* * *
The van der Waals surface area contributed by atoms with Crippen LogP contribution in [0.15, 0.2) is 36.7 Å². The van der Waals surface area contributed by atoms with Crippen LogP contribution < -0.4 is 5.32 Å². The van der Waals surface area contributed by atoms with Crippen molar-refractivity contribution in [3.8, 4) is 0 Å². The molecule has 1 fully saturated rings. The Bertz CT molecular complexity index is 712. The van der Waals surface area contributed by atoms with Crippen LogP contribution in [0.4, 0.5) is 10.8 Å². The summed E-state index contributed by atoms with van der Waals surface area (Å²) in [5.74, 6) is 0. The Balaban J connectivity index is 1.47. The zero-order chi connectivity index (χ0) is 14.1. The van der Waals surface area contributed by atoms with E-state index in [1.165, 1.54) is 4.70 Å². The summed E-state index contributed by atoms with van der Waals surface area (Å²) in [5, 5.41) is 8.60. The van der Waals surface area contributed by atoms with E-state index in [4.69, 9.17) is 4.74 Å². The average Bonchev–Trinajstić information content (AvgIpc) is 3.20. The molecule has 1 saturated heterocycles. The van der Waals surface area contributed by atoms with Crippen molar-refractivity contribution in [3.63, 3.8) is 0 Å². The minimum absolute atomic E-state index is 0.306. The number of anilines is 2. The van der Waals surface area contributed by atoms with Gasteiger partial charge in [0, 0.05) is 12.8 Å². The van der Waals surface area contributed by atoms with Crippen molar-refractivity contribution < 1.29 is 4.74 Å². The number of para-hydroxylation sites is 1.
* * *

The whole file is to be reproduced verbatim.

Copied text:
The van der Waals surface area contributed by atoms with Crippen LogP contribution in [0.15, 0.2) is 36.7 Å². The van der Waals surface area contributed by atoms with Crippen LogP contribution < -0.4 is 5.32 Å². The van der Waals surface area contributed by atoms with Crippen molar-refractivity contribution in [3.8, 4) is 0 Å². The molecule has 1 fully saturated rings. The Bertz CT molecular complexity index is 712. The van der Waals surface area contributed by atoms with Crippen LogP contribution in [0.4, 0.5) is 10.8 Å². The summed E-state index contributed by atoms with van der Waals surface area (Å²) in [5.74, 6) is 0. The Balaban J connectivity index is 1.47. The zero-order chi connectivity index (χ0) is 14.1. The van der Waals surface area contributed by atoms with E-state index in [1.165, 1.54) is 4.70 Å². The summed E-state index contributed by atoms with van der Waals surface area (Å²) in [5, 5.41) is 8.60. The van der Waals surface area contributed by atoms with E-state index in [4.69, 9.17) is 4.74 Å². The average Bonchev–Trinajstić information content (AvgIpc) is 3.20. The molecule has 1 saturated heterocycles. The van der Waals surface area contributed by atoms with Crippen molar-refractivity contribution in [3.63, 3.8) is 0 Å². The minimum absolute atomic E-state index is 0.306. The number of anilines is 2. The van der Waals surface area contributed by atoms with Gasteiger partial charge in [0, 0.05) is 12.8 Å². The van der Waals surface area contributed by atoms with Crippen molar-refractivity contribution < 1.29 is 4.74 Å². The number of para-hydroxylation sites is 1.